YA Corner: Grasshopper Jungle

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February 20, 2015 by Jason Seligson

By Jason Seligson

Andrew Smith’s Grasshopper Jungle is a story unlike anything I’ve ever read, and totally impossible to categorize. I know I enjoyed it a great deal, but I’ve struggled to come up with an explanation or a pitch that could describe what exactly it’s about.

According to various interviews done by Smith, Grasshopper Jungle is the kind of story that aspires to be about everything. That’s no easy task, and on some level, I think he succeeded.  He says he became disenchanted with the publishing world and was about to swear off writing professionally for good. That’s when he started writing Grasshopper Jungle. Essentially, Smith took the advice that so many writers give out over and over: to not think of an audience at first, just to make sure they are writing for themselves. Smith says he honestly didn’t think anyone else would read the novel, or if they did, they’d just think he was crazy. This mentality made him feel more creative freedom than ever before.

All of this explains a lot about the finished product— because full disclosure, Grasshopper Jungle is a really insane book; probably one of the most insane books ever written. And a story like this that also aspires to be about “everything” is a rather difficult sell in the publishing industry. The book’s jacket and synopsis promise apocalypses, bugs, and mayhem, but it’s really a cursory introduction. Grasshopper Jungle is more about family history and the many kinds of love that exist—than it is about insects (although there are plenty of those).

I’m thrilled that Edgar Wright will be directing the film version. And yet, I have reservations about an adaptation might look, and how it might be received. Grasshopper Jungle is pretty grotesquely violent at times. Grasshoppers freak a lot of people out, and I count myself among them. There were several squirm-inducing scenes in the book, but, to Smith’s testament, they didn’t detract from the overall story. I hope the movie follows the same track. It’s an interesting question, though, what’s worse? Seeing someone’s vision onscreen—i.e.—being presented with an image in front of your eyes, or conjuring one up in your mind? Personally, I think the visuals will be harder to take on the big screen. But the visuals on the page in my head weren’t so attractive, either.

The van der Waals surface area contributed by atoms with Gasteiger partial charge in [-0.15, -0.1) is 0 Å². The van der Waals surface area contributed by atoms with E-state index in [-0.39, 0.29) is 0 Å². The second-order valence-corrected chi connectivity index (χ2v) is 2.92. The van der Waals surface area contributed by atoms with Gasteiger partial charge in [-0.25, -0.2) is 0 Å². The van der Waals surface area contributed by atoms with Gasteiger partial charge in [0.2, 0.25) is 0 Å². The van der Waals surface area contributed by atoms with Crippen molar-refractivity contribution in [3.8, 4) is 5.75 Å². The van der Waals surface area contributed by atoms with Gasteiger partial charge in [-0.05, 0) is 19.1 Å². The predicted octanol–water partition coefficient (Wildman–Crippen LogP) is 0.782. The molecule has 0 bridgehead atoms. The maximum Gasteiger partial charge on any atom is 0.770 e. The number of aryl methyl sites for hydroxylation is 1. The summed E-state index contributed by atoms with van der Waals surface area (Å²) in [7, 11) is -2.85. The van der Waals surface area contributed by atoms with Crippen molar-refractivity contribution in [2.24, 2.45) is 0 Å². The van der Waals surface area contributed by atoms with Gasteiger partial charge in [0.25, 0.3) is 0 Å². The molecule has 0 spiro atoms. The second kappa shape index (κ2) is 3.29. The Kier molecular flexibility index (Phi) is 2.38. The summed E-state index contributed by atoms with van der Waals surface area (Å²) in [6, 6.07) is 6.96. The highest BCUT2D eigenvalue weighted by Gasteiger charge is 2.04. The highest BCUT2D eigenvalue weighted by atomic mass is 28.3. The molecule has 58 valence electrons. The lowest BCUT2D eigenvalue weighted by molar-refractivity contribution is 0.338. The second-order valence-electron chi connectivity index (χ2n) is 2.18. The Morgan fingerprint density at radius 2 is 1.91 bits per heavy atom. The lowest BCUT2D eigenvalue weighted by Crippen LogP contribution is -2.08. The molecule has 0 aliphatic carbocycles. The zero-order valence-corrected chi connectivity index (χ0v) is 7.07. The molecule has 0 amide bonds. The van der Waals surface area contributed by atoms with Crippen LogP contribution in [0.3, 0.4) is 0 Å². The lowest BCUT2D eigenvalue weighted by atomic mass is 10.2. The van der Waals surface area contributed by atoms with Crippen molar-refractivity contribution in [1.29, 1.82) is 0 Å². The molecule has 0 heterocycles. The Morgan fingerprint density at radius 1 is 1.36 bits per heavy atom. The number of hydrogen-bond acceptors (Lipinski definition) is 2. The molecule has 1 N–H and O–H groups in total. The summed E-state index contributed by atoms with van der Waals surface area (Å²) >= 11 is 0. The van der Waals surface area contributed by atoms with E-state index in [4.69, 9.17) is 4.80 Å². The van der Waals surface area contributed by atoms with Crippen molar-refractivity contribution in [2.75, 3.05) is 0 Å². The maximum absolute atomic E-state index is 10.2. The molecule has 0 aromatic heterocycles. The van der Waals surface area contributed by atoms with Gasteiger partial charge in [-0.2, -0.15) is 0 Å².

The most compelling parts of Grasshopper Jungle came whenever the story followed its triumvirate: Austin, Robby, and Shann. Smith deftly navigates teenage sexuality in a way that I’ve never seen done in literature before. The fact that Austin loves both his girlfriend and his best friend make him a compelling and wholly original teen protagonist. It’s another testament to what YA can do—and by that I mean everything. Smith says he wanted to write a book about “everything” and he did; nothing about this story was altered, minimized, or simplified to make it more suitable to younger audiences. That argument just doesn’t work anymore. There are no limits to the kinds of complex stories that can be told in this genre, and it’s well past time that dissenters stopped doubting the merits of the genre. What more proof does one need than Grasshopper Jungle? For all its craziness, this is one of the most ambitious, original stories I’ve ever read. If you or someone you know still has doubts about the Young Adult label, I recommend reading this book.

This isn’t much of a book review: partly because I’m still processing novel, even a couple of weeks removed from it, and partly because it’s a really hard book to talk summarize. I had no idea a story as bizarre as Grasshopper Jungle would ever be written; but, if this makes sense, I also would never have guessed I’d want to read that story. Smith takes the reader along for a ride that’s as unexpected and thrilling as it is stomach-churning. Full disclaimer: it’s graphic, violent, and vulgar. It probably goes without saying that this book is not for everyone; I’m not even sure it was for me. But Grasshopper Jungle is worth the price of admission alone for its characters, who consistently feel like real, flawed people, even in a world like this.


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